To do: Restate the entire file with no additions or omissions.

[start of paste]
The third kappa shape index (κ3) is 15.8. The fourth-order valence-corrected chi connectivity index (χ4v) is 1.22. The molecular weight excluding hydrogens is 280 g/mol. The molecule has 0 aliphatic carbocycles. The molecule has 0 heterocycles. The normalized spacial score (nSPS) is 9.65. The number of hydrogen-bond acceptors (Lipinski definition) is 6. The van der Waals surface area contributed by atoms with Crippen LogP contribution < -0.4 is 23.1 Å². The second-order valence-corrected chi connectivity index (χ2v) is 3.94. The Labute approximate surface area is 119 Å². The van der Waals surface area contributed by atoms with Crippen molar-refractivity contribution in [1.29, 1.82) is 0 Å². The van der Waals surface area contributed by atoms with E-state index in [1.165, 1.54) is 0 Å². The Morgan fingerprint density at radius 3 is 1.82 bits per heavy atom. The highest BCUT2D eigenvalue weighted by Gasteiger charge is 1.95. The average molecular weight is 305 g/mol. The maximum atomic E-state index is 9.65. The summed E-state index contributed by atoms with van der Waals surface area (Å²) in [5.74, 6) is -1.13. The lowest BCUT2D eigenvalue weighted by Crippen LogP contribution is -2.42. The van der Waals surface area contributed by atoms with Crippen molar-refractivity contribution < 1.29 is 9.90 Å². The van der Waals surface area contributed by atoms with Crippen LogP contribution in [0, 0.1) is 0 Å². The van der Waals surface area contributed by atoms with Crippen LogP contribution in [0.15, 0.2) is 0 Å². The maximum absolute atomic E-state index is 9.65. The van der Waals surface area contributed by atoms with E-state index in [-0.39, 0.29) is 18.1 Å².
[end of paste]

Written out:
The third kappa shape index (κ3) is 15.8. The fourth-order valence-corrected chi connectivity index (χ4v) is 1.22. The molecular weight excluding hydrogens is 280 g/mol. The molecule has 0 aliphatic carbocycles. The molecule has 0 heterocycles. The normalized spacial score (nSPS) is 9.65. The number of hydrogen-bond acceptors (Lipinski definition) is 6. The van der Waals surface area contributed by atoms with Crippen LogP contribution < -0.4 is 23.1 Å². The second-order valence-corrected chi connectivity index (χ2v) is 3.94. The Labute approximate surface area is 119 Å². The van der Waals surface area contributed by atoms with Crippen molar-refractivity contribution in [1.29, 1.82) is 0 Å². The van der Waals surface area contributed by atoms with E-state index in [1.165, 1.54) is 0 Å². The Morgan fingerprint density at radius 3 is 1.82 bits per heavy atom. The highest BCUT2D eigenvalue weighted by Gasteiger charge is 1.95. The average molecular weight is 305 g/mol. The maximum atomic E-state index is 9.65. The summed E-state index contributed by atoms with van der Waals surface area (Å²) in [5.74, 6) is -1.13. The lowest BCUT2D eigenvalue weighted by Crippen LogP contribution is -2.42. The van der Waals surface area contributed by atoms with Crippen molar-refractivity contribution < 1.29 is 9.90 Å². The van der Waals surface area contributed by atoms with Crippen LogP contribution in [0, 0.1) is 0 Å². The van der Waals surface area contributed by atoms with Crippen LogP contribution in [0.15, 0.2) is 0 Å². The maximum absolute atomic E-state index is 9.65. The van der Waals surface area contributed by atoms with E-state index in [-0.39, 0.29) is 18.1 Å².